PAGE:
NZ Solo Cornet Test

Discussion in 'The Rehearsal Room' started by nethers, Mar 25, 2010.

  1. nethers

    nethers Active Member

    I'm just interested to hear other people's opinions on this...

    A friend of mine enters the 'Amateur Cornet' section of the National Championships here in NZ most years. He's a cool dude. I was helping out his band the other night as he dug this year's test out of the library for a squint.

    It is Philip Sparke's arrangement of 'Blue Bells of Scotland' scored for euphonium.

    A fine arrangement, but I wonder how it will fit for an amateur cornet section.

    For one, there are several (including the last long FF note) low F naturals. Bread and butter for a modern euphonium, but for a cornet?

    For another, while the original sounds great on a good trombone, and I can see the logic around the changes in this version for euph, I'm not sure that the composer's/arranger's intentions are going to be heard, even with a very good cornet player (for a start it's all an octave higher against the piano of course!).

    I'm wondering if I'm being a bornig old fuddy or if anyone else is raising an eyebrow?

    Last year I questioned some of the test choices in other sections (flugel got Curnow's Rahpsody for Euph) and was told that there wasn't enough in-print repertoire of sufficient quality to stop these kinds of odd decisions... which I don't believe at all!

    Argument please!
  2. Anno Draconis

    Anno Draconis Well-Known Member

    It's quite possible that there isn't enough decent cornet/flugel repertoire. There's never really been a champion of "new" cornet music in the way the Childs brothers and Steven Mead championed euph music in the 80s. As a result the generation of euph players that followed (especially the two Davids) have the concept of commissioning new music almost ingrained into them in a way that contemporary cornet players perhaps don't.

    The obvious answer to that is for the contest to commission something though, not to use throughly unsuitable repertoire for other instruments.
  3. TrumpetNick

    TrumpetNick Member

    I waited for someone more experienced than me in brass band repertoire to comment, so there go my thoughts: It would be probably easier just to get an appropriate arrangement/piece for cornet. However, if the low F is the only problem in the euphonium part, the best way is to pull both triggers out and play F with all valves down (as for F#) - if it is still too sharp your friend will have to lip it down, which doesn't seem too difficult in that register.
  4. lynchie

    lynchie Active Member

    Is it an f nat in Bb? It's a concert f in the original trombone solo.

    Anyway, I can't say I like the idea of it being played on cornet. Surely there's a few air varies for cornet that would do better.
  5. nethers

    nethers Active Member

    Yes, F in B-flat. So on a euph, 1st and 4th valves.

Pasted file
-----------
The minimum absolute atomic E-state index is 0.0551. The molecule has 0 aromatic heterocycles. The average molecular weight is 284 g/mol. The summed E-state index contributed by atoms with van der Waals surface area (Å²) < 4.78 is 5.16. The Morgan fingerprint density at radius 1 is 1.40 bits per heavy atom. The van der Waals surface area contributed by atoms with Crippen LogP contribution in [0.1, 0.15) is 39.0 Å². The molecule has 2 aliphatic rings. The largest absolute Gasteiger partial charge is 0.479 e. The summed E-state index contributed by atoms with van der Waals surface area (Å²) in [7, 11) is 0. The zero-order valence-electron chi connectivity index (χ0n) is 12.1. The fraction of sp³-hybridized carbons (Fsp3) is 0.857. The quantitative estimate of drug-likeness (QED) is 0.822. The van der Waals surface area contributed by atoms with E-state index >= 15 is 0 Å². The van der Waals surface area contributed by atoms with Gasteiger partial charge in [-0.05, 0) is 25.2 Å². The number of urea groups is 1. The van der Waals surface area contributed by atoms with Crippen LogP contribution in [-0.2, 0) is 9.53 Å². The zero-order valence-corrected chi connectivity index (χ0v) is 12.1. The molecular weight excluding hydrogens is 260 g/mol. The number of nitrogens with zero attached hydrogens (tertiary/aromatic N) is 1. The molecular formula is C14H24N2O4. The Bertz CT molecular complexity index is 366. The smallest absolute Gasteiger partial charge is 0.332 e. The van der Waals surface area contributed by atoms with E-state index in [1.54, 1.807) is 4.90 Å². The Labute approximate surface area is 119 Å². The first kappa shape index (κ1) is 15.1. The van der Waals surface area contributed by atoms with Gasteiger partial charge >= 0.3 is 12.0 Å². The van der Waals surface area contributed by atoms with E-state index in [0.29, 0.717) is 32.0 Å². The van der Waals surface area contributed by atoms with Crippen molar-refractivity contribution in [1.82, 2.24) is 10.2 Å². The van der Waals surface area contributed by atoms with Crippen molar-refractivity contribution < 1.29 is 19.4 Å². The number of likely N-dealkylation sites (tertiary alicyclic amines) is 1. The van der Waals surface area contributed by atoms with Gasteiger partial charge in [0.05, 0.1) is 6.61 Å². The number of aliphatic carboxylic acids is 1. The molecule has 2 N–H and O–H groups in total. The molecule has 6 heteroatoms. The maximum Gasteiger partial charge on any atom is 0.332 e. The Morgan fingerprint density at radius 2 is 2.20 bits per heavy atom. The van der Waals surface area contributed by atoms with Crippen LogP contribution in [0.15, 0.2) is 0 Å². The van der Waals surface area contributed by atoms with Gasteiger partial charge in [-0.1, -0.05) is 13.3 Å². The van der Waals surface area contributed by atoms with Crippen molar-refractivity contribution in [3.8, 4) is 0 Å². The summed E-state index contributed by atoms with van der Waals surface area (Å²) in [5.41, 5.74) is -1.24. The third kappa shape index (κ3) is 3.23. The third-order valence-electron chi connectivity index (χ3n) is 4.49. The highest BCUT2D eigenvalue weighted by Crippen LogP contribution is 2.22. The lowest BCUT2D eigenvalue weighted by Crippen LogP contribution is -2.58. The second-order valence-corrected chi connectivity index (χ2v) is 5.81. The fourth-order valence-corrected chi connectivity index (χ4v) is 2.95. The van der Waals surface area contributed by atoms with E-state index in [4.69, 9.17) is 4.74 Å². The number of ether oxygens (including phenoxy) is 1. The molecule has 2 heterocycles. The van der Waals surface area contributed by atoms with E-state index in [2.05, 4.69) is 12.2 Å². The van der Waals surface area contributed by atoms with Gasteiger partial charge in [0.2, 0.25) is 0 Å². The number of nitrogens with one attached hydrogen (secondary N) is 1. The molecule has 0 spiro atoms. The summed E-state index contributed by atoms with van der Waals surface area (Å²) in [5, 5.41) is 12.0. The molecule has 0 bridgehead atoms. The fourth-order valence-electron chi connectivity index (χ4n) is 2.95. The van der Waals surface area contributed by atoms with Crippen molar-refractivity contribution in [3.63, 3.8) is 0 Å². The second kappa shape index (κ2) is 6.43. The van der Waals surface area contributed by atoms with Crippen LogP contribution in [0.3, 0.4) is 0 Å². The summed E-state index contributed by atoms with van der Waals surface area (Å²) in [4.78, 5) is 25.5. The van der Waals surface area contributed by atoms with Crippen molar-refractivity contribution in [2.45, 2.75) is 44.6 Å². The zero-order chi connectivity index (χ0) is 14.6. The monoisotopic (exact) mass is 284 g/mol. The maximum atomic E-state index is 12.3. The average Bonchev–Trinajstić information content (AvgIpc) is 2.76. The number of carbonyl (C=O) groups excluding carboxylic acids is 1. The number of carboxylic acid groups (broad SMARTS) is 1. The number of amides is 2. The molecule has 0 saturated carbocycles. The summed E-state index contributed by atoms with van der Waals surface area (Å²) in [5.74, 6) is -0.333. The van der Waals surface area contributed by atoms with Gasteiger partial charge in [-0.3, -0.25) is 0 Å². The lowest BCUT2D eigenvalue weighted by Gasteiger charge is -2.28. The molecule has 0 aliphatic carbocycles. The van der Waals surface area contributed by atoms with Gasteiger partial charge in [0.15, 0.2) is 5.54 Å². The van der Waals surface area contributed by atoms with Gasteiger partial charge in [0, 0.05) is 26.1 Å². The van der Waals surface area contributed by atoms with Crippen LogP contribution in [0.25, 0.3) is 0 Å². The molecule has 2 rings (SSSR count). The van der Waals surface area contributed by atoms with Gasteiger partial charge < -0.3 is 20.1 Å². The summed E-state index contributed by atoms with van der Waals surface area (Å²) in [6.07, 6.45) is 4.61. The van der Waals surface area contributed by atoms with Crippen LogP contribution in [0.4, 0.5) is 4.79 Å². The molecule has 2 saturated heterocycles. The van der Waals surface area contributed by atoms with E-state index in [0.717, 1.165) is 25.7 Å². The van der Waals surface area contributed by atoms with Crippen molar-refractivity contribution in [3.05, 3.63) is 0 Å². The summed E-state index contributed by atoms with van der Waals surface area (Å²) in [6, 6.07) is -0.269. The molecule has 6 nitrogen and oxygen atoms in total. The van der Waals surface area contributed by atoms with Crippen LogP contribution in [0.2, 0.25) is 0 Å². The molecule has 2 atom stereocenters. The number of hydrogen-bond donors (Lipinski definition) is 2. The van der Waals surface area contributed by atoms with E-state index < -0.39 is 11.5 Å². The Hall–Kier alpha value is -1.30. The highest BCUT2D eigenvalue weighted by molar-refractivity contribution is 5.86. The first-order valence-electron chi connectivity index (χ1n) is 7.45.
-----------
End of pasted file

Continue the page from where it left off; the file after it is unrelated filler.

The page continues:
Admittedly, a good cornet player with lots of trigger and some practice will be able to pull it off, but it all seems unnecessary.

    I just did a little mental gymnastics and came up with about a dozen suitable, available pieces, mostly written for cornet (and a couple for trumpet). If I hit google I'm sure it would soon become dozens.

    I also agree that if an appeal for new music that was going to be used as a test at a National Champs was made here, many quality compositions would emerge.

    I'm a little puzzled and I want to make sure I'm not missing a trick before I go to the contest organisers to ask about this!
  6. Aidan

    Aidan Active Member

    Yes but isn't lipping an f# "cheating" ?! ;)
    Triggers are for the weak :p whack down a 1st and get practising those false hamonics! ;)
  7. nethers

    nethers Active Member

    I'm happy to announce that this is included in the latest BBANZ Contest Newsletter:

    2: Amateur Cornet solo The Blue Bell of Scotland:
    a)Take all bottom Fs up an octave
    b)Ignore 8ve in bar 6
    c)There are no multiphonics in the cadenza on page two it is just a choice of octaves. Take the higher octave.

    I guess someone else beat me to the punch!
  8. lynchie

    lynchie Active Member

    I was just wondering what they were going to do about all the pedals. That cadenza's not nearly as interesting without them. What about the triplet octaves near the start? They'll go down to an F as well surely?

    Seems it would have been much easier to pick a cornet piece.
  9. nethers

    nethers Active Member

    Agreed! Yes, the opening will sound pretty interesting...
  10. Di B

    Di B Member

    Why mess with something so much?! I can understand someone who doing this for a recital (even if I wouldn't agree with it) but am I right in that you are stating that the New Zealand Brass Band Officials are advocating this?

    If so, they need to listen to more brass bands! lol!
  11. nethers

    nethers Active Member

    Agreed again! There have been some very odd choices in the last couple of years...

    Last year, Blue Bells was the trom piece. No particular arrangement was specified, so the original Arthur Pryor with piano was assumed. Myself and some others got to practising it, and then, a month or so later we were told it was in fact the Philip Sparke euphonium arrangement. For the soloist, essentially the same but a tone lower. I was so mad I fired off some cranky emails and didn't bother entering :(
  12. lynchie

    lynchie Active Member

    So they chose a trombone piece, rearranged for euphonium, to test trombone players? Isn't there a wasted step in there somewhere? Or do they just really love Sparke's arrangement of it?
  13. TrumpetNick

    TrumpetNick Member

    I wouldn't be so surprised... :rolleyes:

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